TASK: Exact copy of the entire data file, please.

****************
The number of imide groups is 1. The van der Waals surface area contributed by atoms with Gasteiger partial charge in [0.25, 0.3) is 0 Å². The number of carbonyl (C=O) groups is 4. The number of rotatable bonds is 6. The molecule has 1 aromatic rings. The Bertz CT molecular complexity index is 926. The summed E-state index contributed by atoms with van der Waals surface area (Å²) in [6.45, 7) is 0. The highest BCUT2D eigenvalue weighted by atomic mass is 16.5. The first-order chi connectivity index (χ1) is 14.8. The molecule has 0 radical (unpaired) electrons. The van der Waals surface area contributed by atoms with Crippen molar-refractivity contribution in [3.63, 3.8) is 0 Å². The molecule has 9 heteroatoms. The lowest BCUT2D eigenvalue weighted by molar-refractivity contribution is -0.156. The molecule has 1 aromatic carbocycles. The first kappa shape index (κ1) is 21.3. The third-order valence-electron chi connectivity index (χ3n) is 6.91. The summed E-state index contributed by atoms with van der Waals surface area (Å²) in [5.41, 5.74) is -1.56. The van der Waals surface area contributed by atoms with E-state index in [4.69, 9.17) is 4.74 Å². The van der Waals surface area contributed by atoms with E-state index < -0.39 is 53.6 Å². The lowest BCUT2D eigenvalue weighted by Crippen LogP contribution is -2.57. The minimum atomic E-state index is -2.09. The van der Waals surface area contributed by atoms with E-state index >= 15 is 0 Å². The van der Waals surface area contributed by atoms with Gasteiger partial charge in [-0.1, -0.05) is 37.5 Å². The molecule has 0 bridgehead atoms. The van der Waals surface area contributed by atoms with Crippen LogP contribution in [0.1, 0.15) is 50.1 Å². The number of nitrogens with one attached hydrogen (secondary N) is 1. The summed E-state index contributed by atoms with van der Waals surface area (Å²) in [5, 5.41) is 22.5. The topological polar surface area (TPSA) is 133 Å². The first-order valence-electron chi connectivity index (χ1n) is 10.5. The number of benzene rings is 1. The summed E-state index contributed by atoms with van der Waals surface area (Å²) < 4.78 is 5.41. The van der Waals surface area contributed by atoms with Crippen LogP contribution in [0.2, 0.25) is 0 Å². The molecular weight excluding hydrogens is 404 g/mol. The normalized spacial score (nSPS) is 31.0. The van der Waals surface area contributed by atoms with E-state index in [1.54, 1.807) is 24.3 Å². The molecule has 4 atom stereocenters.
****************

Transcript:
The number of imide groups is 1. The van der Waals surface area contributed by atoms with Gasteiger partial charge in [0.25, 0.3) is 0 Å². The number of carbonyl (C=O) groups is 4. The number of rotatable bonds is 6. The molecule has 1 aromatic rings. The Bertz CT molecular complexity index is 926. The summed E-state index contributed by atoms with van der Waals surface area (Å²) in [6.45, 7) is 0. The highest BCUT2D eigenvalue weighted by atomic mass is 16.5. The first-order chi connectivity index (χ1) is 14.8. The molecule has 0 radical (unpaired) electrons. The van der Waals surface area contributed by atoms with Crippen molar-refractivity contribution in [3.63, 3.8) is 0 Å². The molecule has 9 heteroatoms. The lowest BCUT2D eigenvalue weighted by molar-refractivity contribution is -0.156. The molecule has 1 aromatic carbocycles. The first kappa shape index (κ1) is 21.3. The third-order valence-electron chi connectivity index (χ3n) is 6.91. The summed E-state index contributed by atoms with van der Waals surface area (Å²) in [5.41, 5.74) is -1.56. The van der Waals surface area contributed by atoms with E-state index in [4.69, 9.17) is 4.74 Å². The van der Waals surface area contributed by atoms with E-state index < -0.39 is 53.6 Å². The lowest BCUT2D eigenvalue weighted by Crippen LogP contribution is -2.57. The minimum atomic E-state index is -2.09. The van der Waals surface area contributed by atoms with E-state index >= 15 is 0 Å². The van der Waals surface area contributed by atoms with Gasteiger partial charge in [-0.1, -0.05) is 37.5 Å². The molecule has 0 bridgehead atoms. The van der Waals surface area contributed by atoms with Crippen LogP contribution in [0.1, 0.15) is 50.1 Å². The number of nitrogens with one attached hydrogen (secondary N) is 1. The summed E-state index contributed by atoms with van der Waals surface area (Å²) in [5, 5.41) is 22.5. The topological polar surface area (TPSA) is 133 Å². The first-order valence-electron chi connectivity index (χ1n) is 10.5. The number of benzene rings is 1. The summed E-state index contributed by atoms with van der Waals surface area (Å²) < 4.78 is 5.41. The van der Waals surface area contributed by atoms with Crippen LogP contribution in [0.2, 0.25) is 0 Å². The molecular weight excluding hydrogens is 404 g/mol. The normalized spacial score (nSPS) is 31.0. The van der Waals surface area contributed by atoms with E-state index in [1.54, 1.807) is 24.3 Å². The molecule has 4 atom stereocenters.